Monday, October 29, 2007

Move out of both the US and Canadian Dollar?

Sometimes, you've got to recognize good fortune and take advantage of it. Other times, you've got to move to avoid trouble.

For my blog readers, who seem to be mostly a mix of my fellow Canadians, and my "American Cousins" (yes, I really have some), it seems to be a time for both.

Firstly, the Canadian dollar is now trading at high levels, and just today punctured levels not seen since the currency starting floating in 1970. In other words, a modern era record high. So it may seem unusual that now is the time I'd begin suggesting that it's appropriate for my fellow Canadians - likely with much of their wealth invested in Canadian companies - to begin looking outside the country.

However, while I fully expect that the currency may well continue its climb, prudent investing requires re-balancing, particularly when something has appreciated dramatically. A once in a 37 year event (record high currency) qualifies.

So, I'd suggest that many of you start looking at ways to diversify at least some of your investment portfolio outside of Canada. While this might hurt returns over the short term (no one can really "call the top" of any currency assent), it looks to me to be a prudent move over the longer haul. In other words, buying international assets when they look cheap to us.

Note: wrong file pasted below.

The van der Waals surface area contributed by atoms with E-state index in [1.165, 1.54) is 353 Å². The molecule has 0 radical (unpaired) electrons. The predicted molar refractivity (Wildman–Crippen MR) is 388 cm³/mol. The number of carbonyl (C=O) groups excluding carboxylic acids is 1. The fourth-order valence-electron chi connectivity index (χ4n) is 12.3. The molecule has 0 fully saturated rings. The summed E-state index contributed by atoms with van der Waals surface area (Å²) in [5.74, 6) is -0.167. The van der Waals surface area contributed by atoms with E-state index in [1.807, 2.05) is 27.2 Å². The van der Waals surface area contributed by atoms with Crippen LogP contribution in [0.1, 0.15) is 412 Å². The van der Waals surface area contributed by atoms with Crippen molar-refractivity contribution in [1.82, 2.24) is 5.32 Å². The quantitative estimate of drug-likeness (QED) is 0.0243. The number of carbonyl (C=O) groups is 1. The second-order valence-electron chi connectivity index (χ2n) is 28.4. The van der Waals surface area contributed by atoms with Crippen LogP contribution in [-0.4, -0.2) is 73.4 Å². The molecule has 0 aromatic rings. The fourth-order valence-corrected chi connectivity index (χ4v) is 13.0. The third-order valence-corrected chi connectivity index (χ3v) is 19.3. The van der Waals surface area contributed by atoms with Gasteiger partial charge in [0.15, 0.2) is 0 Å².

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Secondly, for my American Cousins, unfortunately, I wouldn't recommend getting more heavily into US assets at this time. Let's face it, the American fiscal situation is a mess, with the national debt at unprecedented levels (roughly $27,000 per person) and projected to continue growing, and many Americans themselves hampered by heavy -unprecendented really - levels of personal and mortgage debt.

Combine these twin bombs of debt, personal and federal, with many recent announcements by central banks the world over that they intend to reduce their holdings of US currency, and where do you think the currency is headed?

Or perhaps another way to put it would be: Do you really think you're smarter than the these central bankers who are leaving the US currency like a plague?

So, to both my fellow Canadians and my American cousins, I think that now is a good time to begin looking at other internationally-denominated investments. Reducing exposure to your Canadian or American assets at this time seems prudent, and likely to boost long-term returns.


The Confused Capitalist

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